Do you hate Loot Boxes? I guess that’s sort of a loaded question, many saying yes, others saying no, then still some saying; Meh. Let’s dive into this dank, murky subject.
Supply drops, loot boxes, battle packs, loot crates, the names are varied but the concept is always the same. A feature that’s built into some games that randomly awards content, by the whims of a Random Number Generator (RNG). Likely never gifting the player for their skill, accomplishments, or even status, but rather their disposable income.
These features have been around for a few years now, and seem to be getting all the more prevalent. Originally seen in F2P MMO’s, and made popular by Team Fortress 2 and CS: GO, my personal first experience with them was in Gears of War Judgement. But why do Gamers hate these loot boxes? If they are so terrible, why are they still around, and making headway in many of our biggest games? And, is there any criteria to scale a good loot box system over a bad one? Let’s dive in.
Let’s start with why gamers seem to hate loot boxes. Primarily, the reason seems to be that loot boxes keep normal game content behind a paywall that wouldn’t otherwise be in a full game. Or, that they create an enormous grind to get normal items in order to entice players to buy them. It seems the concept of breaking up actual gameplay elements and sections as piecemeal to later sell as DLC is the root of the hate.
When gamers buy a game, especially at full price, we want what we paid for. We can pay for some extras sure, but $60 up front followed by several microtransactions for guns, skins, useless pets, emoticons etc does tend to get the blood boiling. Now while this practice is not unfounded, its setting it as the primary standard that’s the issue. As the title says, this is a problem of execution, not implementation.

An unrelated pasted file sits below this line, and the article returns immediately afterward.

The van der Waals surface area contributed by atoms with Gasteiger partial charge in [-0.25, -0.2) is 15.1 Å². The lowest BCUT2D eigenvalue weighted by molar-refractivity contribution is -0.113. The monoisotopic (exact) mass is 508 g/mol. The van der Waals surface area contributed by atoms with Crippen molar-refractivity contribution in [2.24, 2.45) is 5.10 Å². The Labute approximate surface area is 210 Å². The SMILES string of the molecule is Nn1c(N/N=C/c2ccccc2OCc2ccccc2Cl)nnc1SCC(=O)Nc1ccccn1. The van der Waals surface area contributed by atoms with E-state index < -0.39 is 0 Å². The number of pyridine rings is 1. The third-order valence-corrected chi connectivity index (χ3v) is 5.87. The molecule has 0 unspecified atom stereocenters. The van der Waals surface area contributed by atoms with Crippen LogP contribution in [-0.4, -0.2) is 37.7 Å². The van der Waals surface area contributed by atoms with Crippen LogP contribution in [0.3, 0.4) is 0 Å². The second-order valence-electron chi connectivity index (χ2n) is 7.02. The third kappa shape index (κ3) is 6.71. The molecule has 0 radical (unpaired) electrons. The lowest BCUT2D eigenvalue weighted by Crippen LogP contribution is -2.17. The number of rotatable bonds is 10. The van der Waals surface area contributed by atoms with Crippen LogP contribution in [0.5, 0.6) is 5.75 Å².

Now before you get your panties in a bunch, hear me out…
It’s obvious Loot Boxes can, and in some cases are bad. However, some are implemented in a good way. It all just depends on the primary metric of reward vs. cost, and secondary one of the ability to unlock that content without buying them or not. More on that later though. The fact these loot boxes are so hated is a matter of convenience over complaints. In other words: If Loot boxes are so terrible, why are they still around? Well, the answer is not only simple, we all understand why; Gamers buy them.
It’s actually quite obvious. If nobody bought loot crates enough where the developers would make a profit, they would disappear. The thing is people buy them for any number of reasons. Depending on the game, its content, risk vs. reward, ability to unlock said content and so on. Some games even drop them in for to help you progress. Many times all they do is offer more loot boxes choices, but at a cost, yet they never force anyone to buy them. My point is that either people hate them but buy them anyways, or the people who bitch “the loudest” don’t seem to reach many ears.
Now that we have the obvious questions out of the way. It’s time establish a solution. I would outline certain criteria, and if a loot box matches these criteria in spades it gets a pass. If it fails to pass the test, then I have no problems throwing it to the wolves: so to speak.